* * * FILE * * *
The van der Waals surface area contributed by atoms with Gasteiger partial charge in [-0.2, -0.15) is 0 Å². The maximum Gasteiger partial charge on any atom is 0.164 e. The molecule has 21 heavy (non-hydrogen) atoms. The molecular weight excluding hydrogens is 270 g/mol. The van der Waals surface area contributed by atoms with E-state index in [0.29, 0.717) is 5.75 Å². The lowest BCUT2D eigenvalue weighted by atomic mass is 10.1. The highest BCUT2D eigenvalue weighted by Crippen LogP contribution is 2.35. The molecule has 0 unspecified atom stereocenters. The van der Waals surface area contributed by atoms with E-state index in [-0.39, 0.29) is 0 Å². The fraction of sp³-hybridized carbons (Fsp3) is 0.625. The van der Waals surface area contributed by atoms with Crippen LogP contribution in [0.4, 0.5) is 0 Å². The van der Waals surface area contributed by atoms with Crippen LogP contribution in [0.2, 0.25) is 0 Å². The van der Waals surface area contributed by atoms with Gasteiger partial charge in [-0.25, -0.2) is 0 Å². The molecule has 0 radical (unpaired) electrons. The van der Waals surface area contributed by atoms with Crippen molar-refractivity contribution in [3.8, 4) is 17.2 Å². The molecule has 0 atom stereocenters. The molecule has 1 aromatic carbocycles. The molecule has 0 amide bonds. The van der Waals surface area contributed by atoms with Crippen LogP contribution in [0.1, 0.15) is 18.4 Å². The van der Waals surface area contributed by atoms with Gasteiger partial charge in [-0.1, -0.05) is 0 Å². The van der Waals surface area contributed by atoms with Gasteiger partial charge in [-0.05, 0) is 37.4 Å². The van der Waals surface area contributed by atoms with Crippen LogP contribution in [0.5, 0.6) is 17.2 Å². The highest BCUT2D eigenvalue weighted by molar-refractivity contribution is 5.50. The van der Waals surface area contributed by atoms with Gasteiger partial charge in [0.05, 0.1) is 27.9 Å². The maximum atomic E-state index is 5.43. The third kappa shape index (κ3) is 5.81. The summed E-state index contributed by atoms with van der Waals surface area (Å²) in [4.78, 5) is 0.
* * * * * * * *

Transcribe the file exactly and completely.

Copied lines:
The van der Waals surface area contributed by atoms with Gasteiger partial charge in [-0.2, -0.15) is 0 Å². The maximum Gasteiger partial charge on any atom is 0.164 e. The molecule has 21 heavy (non-hydrogen) atoms. The molecular weight excluding hydrogens is 270 g/mol. The van der Waals surface area contributed by atoms with E-state index in [0.29, 0.717) is 5.75 Å². The lowest BCUT2D eigenvalue weighted by atomic mass is 10.1. The highest BCUT2D eigenvalue weighted by Crippen LogP contribution is 2.35. The molecule has 0 unspecified atom stereocenters. The van der Waals surface area contributed by atoms with E-state index in [-0.39, 0.29) is 0 Å². The fraction of sp³-hybridized carbons (Fsp3) is 0.625. The van der Waals surface area contributed by atoms with Crippen LogP contribution in [0.4, 0.5) is 0 Å². The van der Waals surface area contributed by atoms with Crippen LogP contribution in [0.2, 0.25) is 0 Å². The van der Waals surface area contributed by atoms with Gasteiger partial charge in [-0.25, -0.2) is 0 Å². The molecule has 0 radical (unpaired) electrons. The van der Waals surface area contributed by atoms with Crippen molar-refractivity contribution in [3.8, 4) is 17.2 Å². The molecule has 0 atom stereocenters. The molecule has 1 aromatic carbocycles. The molecule has 0 amide bonds. The van der Waals surface area contributed by atoms with Crippen LogP contribution in [0.1, 0.15) is 18.4 Å². The van der Waals surface area contributed by atoms with Gasteiger partial charge in [-0.1, -0.05) is 0 Å². The van der Waals surface area contributed by atoms with Gasteiger partial charge in [-0.05, 0) is 37.4 Å². The van der Waals surface area contributed by atoms with Crippen LogP contribution in [0.5, 0.6) is 17.2 Å². The highest BCUT2D eigenvalue weighted by molar-refractivity contribution is 5.50. The van der Waals surface area contributed by atoms with Gasteiger partial charge in [0.05, 0.1) is 27.9 Å². The maximum atomic E-state index is 5.43. The third kappa shape index (κ3) is 5.81. The summed E-state index contributed by atoms with van der Waals surface area (Å²) in [4.78, 5) is 0.